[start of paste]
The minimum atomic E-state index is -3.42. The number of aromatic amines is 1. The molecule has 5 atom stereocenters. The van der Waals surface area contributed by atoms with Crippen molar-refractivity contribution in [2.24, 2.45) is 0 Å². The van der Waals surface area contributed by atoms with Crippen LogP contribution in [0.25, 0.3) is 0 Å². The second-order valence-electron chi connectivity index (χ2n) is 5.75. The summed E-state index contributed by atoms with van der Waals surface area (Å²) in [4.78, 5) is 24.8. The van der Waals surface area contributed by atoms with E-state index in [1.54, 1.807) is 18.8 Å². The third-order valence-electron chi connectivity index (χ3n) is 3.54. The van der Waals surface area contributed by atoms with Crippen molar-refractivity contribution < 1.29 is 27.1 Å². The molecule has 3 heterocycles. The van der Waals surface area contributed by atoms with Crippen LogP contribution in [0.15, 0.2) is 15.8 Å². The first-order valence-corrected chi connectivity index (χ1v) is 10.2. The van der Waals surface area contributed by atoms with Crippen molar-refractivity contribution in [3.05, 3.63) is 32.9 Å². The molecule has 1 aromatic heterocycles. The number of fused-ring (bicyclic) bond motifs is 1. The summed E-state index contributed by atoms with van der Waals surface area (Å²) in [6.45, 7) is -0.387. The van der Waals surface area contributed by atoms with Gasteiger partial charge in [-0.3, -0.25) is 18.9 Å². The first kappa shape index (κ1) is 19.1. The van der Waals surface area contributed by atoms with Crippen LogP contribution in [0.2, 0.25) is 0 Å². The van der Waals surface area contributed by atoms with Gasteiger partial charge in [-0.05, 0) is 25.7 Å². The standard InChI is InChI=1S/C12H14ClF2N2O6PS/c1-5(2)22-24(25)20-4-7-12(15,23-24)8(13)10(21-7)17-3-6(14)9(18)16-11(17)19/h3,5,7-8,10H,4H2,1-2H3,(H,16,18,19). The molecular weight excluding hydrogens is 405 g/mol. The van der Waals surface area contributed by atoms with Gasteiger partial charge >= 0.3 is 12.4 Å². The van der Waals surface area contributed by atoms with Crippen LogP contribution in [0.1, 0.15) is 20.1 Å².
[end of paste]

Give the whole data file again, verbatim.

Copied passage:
The minimum atomic E-state index is -3.42. The number of aromatic amines is 1. The molecule has 5 atom stereocenters. The van der Waals surface area contributed by atoms with Crippen molar-refractivity contribution in [2.24, 2.45) is 0 Å². The van der Waals surface area contributed by atoms with Crippen LogP contribution in [0.25, 0.3) is 0 Å². The second-order valence-electron chi connectivity index (χ2n) is 5.75. The summed E-state index contributed by atoms with van der Waals surface area (Å²) in [4.78, 5) is 24.8. The van der Waals surface area contributed by atoms with E-state index in [1.54, 1.807) is 18.8 Å². The third-order valence-electron chi connectivity index (χ3n) is 3.54. The van der Waals surface area contributed by atoms with Crippen molar-refractivity contribution < 1.29 is 27.1 Å². The molecule has 3 heterocycles. The van der Waals surface area contributed by atoms with Crippen LogP contribution in [0.15, 0.2) is 15.8 Å². The first-order valence-corrected chi connectivity index (χ1v) is 10.2. The van der Waals surface area contributed by atoms with Crippen molar-refractivity contribution in [3.05, 3.63) is 32.9 Å². The molecule has 1 aromatic heterocycles. The number of fused-ring (bicyclic) bond motifs is 1. The summed E-state index contributed by atoms with van der Waals surface area (Å²) in [6.45, 7) is -0.387. The van der Waals surface area contributed by atoms with Gasteiger partial charge in [-0.3, -0.25) is 18.9 Å². The first kappa shape index (κ1) is 19.1. The van der Waals surface area contributed by atoms with Crippen LogP contribution in [0.2, 0.25) is 0 Å². The van der Waals surface area contributed by atoms with Gasteiger partial charge in [-0.05, 0) is 25.7 Å². The standard InChI is InChI=1S/C12H14ClF2N2O6PS/c1-5(2)22-24(25)20-4-7-12(15,23-24)8(13)10(21-7)17-3-6(14)9(18)16-11(17)19/h3,5,7-8,10H,4H2,1-2H3,(H,16,18,19). The molecular weight excluding hydrogens is 405 g/mol. The van der Waals surface area contributed by atoms with Gasteiger partial charge >= 0.3 is 12.4 Å². The van der Waals surface area contributed by atoms with Crippen LogP contribution in [0.1, 0.15) is 20.1 Å².